Australia faces its first recession in almost 30 years. All eyes are now turning to our employment figures.
Tax Reform as a stimulus for Domestic Business to Business commerce
The Morrison Government stated that it is open to fresh ideas for restarting the economy.
Small Businesses employ approximately 5 million people or 44% of the total Australian workforce (Source: ASBFEO ). Small Businesses are frequent innovators in growth industries and almost always investors in the local economy, hiring locally and purchasing from other Small Businesses. Clearly, Small Business has an important role to play in Australia’s economic recovery.
The bleak economic outlook has coincided with global supply chains being disrupted, triggering national interest in the supply of critical goods and services. Recent concerns over shortages in PPE saw Small Businesses respond first to the sure-up of domestic supply.
Incentives are in place to retain employees (Cash Flow Boost and Job Keeper), and to stimulate consumer demand in some sectors (eg. Home Builder Scheme).
I believe the important relationship between the Large Enterprise and Small Business warrants a closer look…After all, big business is the future for many small businesses – whether the small business grows into one, or becomes an essential business partner.
The Problem with recent Small Business Tax Reforms
Recent business tax reforms have centred on reducing company tax rates applicable to Small Business. Presently, a flat 27.5% applies to taxable income (down from 28.5% a few years ago).
Unfortunately, the marginal lowering of taxes will not in itself create jobs for existing Small Businesses. Here’s why: The ATO defines Small Business as a turnover of less than $10 million. Pre-tax net income for Small Business is on average 10.9% of turnover. A 1% decrease in tax rate for the largest small business would add just $10,900 to the bottom line (assuming 10.9% Net Profit Margin). 98% of Small Businesses have a turnover of less than $5 million and so the gains will generally be much less.
In short, a 1% to 4% tax rate reduction is unlikely to encourage many Small Businesses to add new staff to payroll, although it would assist profitability and cashflow.
Revenue Growth will be more important than Tax Cuts for Small Business.
Revenue growth is required to support the hiring of new staff. i.e New customers and additional sales of goods and services.
Large enterprises select suppliers based on criteria such as price, quality, speed, time certainty, complexity, flexibility, and risk. Australian businesses compete well in most areas, but with higher cost inputs, contracts are often lost on price. Small Businesses tend to be lean, operating on lower margins and less encumbered with overhead for the customer to manage. Consequently, the price differential between a large overseas supplier and a domestic Small Business supplier can be quite low in percentage terms.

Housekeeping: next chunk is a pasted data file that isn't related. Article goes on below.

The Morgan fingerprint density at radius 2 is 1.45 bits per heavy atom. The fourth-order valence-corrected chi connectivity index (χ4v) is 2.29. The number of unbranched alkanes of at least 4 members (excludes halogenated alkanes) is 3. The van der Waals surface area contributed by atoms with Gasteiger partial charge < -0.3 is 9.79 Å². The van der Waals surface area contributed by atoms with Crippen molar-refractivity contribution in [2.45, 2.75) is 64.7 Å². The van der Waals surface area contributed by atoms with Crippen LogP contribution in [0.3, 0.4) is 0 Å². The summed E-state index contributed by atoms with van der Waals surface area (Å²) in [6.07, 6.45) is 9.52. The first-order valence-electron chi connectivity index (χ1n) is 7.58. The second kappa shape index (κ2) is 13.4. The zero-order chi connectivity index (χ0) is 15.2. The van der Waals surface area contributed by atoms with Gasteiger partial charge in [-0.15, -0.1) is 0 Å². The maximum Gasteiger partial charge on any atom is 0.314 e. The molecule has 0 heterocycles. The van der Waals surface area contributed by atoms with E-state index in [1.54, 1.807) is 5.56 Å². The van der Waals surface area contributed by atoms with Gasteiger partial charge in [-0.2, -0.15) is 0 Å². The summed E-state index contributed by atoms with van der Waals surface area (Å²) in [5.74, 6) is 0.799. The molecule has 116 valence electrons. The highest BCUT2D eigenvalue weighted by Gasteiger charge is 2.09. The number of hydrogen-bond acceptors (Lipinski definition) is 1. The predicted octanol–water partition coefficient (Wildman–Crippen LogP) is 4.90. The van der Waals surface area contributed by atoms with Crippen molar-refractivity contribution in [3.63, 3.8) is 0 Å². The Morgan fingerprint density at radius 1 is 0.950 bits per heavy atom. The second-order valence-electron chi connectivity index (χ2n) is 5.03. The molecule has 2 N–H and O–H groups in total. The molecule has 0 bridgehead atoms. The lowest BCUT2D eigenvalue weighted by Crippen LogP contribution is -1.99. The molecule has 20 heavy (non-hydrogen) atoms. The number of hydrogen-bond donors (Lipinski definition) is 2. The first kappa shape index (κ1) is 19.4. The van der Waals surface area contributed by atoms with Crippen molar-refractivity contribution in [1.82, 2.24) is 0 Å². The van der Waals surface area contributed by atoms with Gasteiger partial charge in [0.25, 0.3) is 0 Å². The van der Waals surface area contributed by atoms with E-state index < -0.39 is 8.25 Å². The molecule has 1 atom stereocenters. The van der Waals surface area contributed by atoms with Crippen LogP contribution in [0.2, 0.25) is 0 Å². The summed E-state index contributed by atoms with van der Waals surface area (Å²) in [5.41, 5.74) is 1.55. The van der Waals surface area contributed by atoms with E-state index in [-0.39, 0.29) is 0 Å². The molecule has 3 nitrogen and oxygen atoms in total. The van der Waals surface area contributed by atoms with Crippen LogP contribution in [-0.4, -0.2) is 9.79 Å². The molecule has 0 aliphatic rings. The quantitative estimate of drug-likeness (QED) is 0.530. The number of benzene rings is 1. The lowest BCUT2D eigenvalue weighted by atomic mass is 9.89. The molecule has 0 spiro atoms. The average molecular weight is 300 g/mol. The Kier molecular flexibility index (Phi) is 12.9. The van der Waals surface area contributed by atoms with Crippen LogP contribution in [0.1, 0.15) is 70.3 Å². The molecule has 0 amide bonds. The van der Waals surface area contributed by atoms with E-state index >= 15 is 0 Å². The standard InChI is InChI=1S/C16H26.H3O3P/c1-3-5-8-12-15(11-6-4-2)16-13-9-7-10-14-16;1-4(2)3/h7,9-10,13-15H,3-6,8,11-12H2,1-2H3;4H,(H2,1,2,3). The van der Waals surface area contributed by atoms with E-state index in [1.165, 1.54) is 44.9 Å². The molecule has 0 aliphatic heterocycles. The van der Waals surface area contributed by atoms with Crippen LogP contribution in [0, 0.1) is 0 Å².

The idea: What about a marginal tax incentive for Large Enterprises to purchase goods and services from domestic Small Businesses?
Proposed Mechanism: Pass an Imputed Tax Credit from Small Business to Large Enterprise for Goods and Services Delivered.
Let’s say that tax brackets for Small Businesses (turnover under $10 million) are lowered to 22.5% and Medium-to-Large Enterprise (turnover over $10 million) remain at 27.5% – leaving a 5% differential.
A 5% imputation tax credit could be passed by Small Business to Large Enterprises for goods and services procured. The tax credit would contribute to the bottom-line after-tax income of the Large Enterprise – making the procurement from Small Business more attractive to the Large Enterprise.
Tax incentives to Large Enterprises reduce federal tax revenue. However, the shortfall could be offset by increased state tax revenues (i.e Payroll tax paid by the Small Business on employees added to their payroll).
New Tax Reforms must include Dials and Levers for Future Challenges.
Imputed Tax Credits from Small Business to Large Enterprise could assist future policies and initiatives by supporting multiple classes. For example,
- Class A Imputation Credit (5%) for Goods and Services supplied to Large Enterprise
- Class B 2 X Imputation Credit (10%) for Goods and Services supplied to Large Enterprise that fit with Strategic Policies (e.g Company manufactures critical supplies, Workplace meets Equality criteria, Company belongs to an emerging growth industry)
- Class C 4 X Imputation Credit (20%) for Goods and Services supplied to Large Enterprise when temporary powerful stimulus is required.
Tax Reform should not add Complexity or Overhead to Business.
Implementation of this idea would not need to be complicated:
- Small Business applies in ATO Business Portal to issue Imputed Tax Credits.
- If approved, the Small Business would be entitled to include imputed tax credits in the footer of their Tax Invoice to Large Enterprise.
- Large Enterprise reduces Tax Payable by the Imputed Tax Credits received from Small Business.
Not being an Economist, Policy Maker or a member of a Political Party…I’d love to know if this idea makes sense to others and of course if it breaks any fundamental economic rules / trade agreements.
Call out to those working professionally in procurement: Do you see many cases where a 5 % or 10% saving would swing a procurement decision?
How do others see Small Business assisting Australia’s economic recovery post-COVID19 pandemic?
Thanks for reading!